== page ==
Postmaster General John E. Potter went before Congress yesterday to argue that the postal service needs more funding from the government than what has been proposed by the Bush administration.
The USPS wants $101.2 million more than would be appropriated under the administration's proposed budget, Potter told members of the House Committee on Appropriations. The money would be used to support postage discounts and free services mandated by the government and postal security, he said.
The USPS-requested appropriations not funded by the government include:
· $51 million for security costs associated with the Biohazard Defense System, the Ventilation and Filtration System and a mail sanitization facility to be located in Washington. The administration included no money in its budget for these items.
· $29 million that the USPS says the government owes it for mandated discounts on certain classes of mail. The $29 million represents the 13th payment out of 42 payments that Congress has authorized the government to make to the postal service to fund $1.2 billion in costs incurred because of discount rates. But the administration has not included any money for the payment in its budget this year.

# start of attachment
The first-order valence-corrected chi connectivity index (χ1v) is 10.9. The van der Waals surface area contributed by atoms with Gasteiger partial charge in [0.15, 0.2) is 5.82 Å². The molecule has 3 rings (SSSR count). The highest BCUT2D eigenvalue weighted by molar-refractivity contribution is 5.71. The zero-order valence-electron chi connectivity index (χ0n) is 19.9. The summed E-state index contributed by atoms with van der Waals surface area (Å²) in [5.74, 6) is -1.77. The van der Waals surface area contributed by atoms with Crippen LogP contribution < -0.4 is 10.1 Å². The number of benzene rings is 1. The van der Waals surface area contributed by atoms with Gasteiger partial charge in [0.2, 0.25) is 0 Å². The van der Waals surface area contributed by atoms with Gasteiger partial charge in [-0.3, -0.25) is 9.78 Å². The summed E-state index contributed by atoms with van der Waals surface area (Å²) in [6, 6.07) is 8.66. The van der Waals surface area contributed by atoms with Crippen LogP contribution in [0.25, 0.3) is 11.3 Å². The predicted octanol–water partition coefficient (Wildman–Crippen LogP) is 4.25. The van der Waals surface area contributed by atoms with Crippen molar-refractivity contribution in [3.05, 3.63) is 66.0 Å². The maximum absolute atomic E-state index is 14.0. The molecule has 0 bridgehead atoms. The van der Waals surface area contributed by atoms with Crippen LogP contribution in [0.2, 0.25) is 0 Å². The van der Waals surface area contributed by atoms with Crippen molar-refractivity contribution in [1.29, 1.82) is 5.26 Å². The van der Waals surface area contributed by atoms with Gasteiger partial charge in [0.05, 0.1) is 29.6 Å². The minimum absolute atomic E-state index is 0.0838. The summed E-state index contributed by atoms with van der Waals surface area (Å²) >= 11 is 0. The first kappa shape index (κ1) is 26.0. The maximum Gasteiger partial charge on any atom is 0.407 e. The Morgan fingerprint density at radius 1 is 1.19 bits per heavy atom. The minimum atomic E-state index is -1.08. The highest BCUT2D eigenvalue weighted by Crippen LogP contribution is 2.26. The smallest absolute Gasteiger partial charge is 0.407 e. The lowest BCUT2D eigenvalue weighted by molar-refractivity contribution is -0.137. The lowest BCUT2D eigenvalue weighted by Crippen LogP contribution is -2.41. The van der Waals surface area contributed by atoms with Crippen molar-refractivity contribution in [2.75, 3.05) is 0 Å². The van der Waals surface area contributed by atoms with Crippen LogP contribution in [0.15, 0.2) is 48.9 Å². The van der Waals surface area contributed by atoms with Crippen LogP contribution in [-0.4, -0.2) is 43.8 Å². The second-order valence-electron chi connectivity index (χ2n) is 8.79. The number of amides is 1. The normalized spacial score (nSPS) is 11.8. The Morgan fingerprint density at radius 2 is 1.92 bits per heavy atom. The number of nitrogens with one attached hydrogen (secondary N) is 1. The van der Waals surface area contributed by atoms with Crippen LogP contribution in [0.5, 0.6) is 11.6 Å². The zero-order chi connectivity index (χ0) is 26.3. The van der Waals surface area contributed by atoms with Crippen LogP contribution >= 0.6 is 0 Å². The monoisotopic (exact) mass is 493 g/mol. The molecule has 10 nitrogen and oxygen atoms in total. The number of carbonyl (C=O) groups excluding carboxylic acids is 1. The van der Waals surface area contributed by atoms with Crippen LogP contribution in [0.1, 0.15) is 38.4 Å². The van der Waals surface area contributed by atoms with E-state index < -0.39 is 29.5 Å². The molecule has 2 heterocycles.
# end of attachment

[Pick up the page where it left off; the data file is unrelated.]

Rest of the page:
· $108.5 million for free services that the government requires the USPS to provide, including mail for the blind and sending absentee ballots overseas to members of the military. The administration budgeted only $87.3 million for these services.
The postal service has clashed with the administration recently over financial issues related to the Civil Service Retirement System. The USPS wants the government to fund CSRS benefits related to military service of employees — as is the case with other government agencies — while the administration is pushing the USPS to pay for the benefits out of rates.
The USPS also wants some of the savings from its overpayment into the CSRS system to be used to curtail rate increases. The administration wants all the money to be used to pre-fund future retiree benefits.
Scott Hovanyetz covers telemarketing, production and printing and direct response TV marketing for DM News and DMNews.com. To keep up with the latest developments in these areas, subscribe to our daily and weekly e-mail newsletters by visiting www.dmnews.com/newsletters